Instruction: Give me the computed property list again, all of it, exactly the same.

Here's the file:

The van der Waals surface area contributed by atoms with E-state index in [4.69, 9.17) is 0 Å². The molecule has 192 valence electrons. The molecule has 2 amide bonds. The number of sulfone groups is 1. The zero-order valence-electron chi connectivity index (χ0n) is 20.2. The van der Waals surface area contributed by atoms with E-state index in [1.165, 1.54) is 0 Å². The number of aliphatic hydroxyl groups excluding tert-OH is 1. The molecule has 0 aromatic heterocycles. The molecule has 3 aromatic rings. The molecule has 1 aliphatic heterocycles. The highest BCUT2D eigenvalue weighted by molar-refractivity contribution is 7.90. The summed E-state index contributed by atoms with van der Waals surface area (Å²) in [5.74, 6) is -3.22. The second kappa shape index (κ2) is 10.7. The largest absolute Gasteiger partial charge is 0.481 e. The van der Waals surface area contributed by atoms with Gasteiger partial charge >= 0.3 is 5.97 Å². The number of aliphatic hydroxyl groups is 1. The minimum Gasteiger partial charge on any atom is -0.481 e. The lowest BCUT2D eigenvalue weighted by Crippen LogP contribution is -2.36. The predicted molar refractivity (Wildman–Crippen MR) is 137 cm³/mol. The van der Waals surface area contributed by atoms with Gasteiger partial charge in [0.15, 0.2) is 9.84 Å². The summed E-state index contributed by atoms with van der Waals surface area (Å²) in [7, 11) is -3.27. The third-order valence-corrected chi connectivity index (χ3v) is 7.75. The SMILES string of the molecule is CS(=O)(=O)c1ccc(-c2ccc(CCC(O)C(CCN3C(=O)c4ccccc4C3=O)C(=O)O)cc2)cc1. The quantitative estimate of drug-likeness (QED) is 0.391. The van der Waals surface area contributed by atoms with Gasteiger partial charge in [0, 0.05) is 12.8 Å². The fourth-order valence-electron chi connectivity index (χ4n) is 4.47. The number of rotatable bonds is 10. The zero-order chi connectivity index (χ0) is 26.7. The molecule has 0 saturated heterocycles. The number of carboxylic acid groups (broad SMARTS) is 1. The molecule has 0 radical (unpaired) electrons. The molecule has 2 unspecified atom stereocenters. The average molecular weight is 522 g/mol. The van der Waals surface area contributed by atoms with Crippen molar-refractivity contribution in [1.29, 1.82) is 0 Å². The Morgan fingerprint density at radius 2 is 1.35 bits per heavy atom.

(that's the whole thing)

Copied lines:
The van der Waals surface area contributed by atoms with E-state index in [4.69, 9.17) is 0 Å². The molecule has 192 valence electrons. The molecule has 2 amide bonds. The number of sulfone groups is 1. The zero-order valence-electron chi connectivity index (χ0n) is 20.2. The van der Waals surface area contributed by atoms with E-state index in [1.165, 1.54) is 0 Å². The number of aliphatic hydroxyl groups excluding tert-OH is 1. The molecule has 0 aromatic heterocycles. The molecule has 3 aromatic rings. The molecule has 1 aliphatic heterocycles. The highest BCUT2D eigenvalue weighted by molar-refractivity contribution is 7.90. The summed E-state index contributed by atoms with van der Waals surface area (Å²) in [5.74, 6) is -3.22. The second kappa shape index (κ2) is 10.7. The largest absolute Gasteiger partial charge is 0.481 e. The van der Waals surface area contributed by atoms with Gasteiger partial charge >= 0.3 is 5.97 Å². The number of aliphatic hydroxyl groups is 1. The minimum Gasteiger partial charge on any atom is -0.481 e. The lowest BCUT2D eigenvalue weighted by Crippen LogP contribution is -2.36. The predicted molar refractivity (Wildman–Crippen MR) is 137 cm³/mol. The van der Waals surface area contributed by atoms with Gasteiger partial charge in [0.15, 0.2) is 9.84 Å². The summed E-state index contributed by atoms with van der Waals surface area (Å²) in [7, 11) is -3.27. The third-order valence-corrected chi connectivity index (χ3v) is 7.75. The SMILES string of the molecule is CS(=O)(=O)c1ccc(-c2ccc(CCC(O)C(CCN3C(=O)c4ccccc4C3=O)C(=O)O)cc2)cc1. The quantitative estimate of drug-likeness (QED) is 0.391. The van der Waals surface area contributed by atoms with Gasteiger partial charge in [0, 0.05) is 12.8 Å². The fourth-order valence-electron chi connectivity index (χ4n) is 4.47. The number of rotatable bonds is 10. The zero-order chi connectivity index (χ0) is 26.7. The molecule has 0 saturated heterocycles. The number of carboxylic acid groups (broad SMARTS) is 1. The molecule has 0 radical (unpaired) electrons. The molecule has 2 unspecified atom stereocenters. The average molecular weight is 522 g/mol. The van der Waals surface area contributed by atoms with Crippen molar-refractivity contribution in [1.29, 1.82) is 0 Å². The Morgan fingerprint density at radius 2 is 1.35 bits per heavy atom.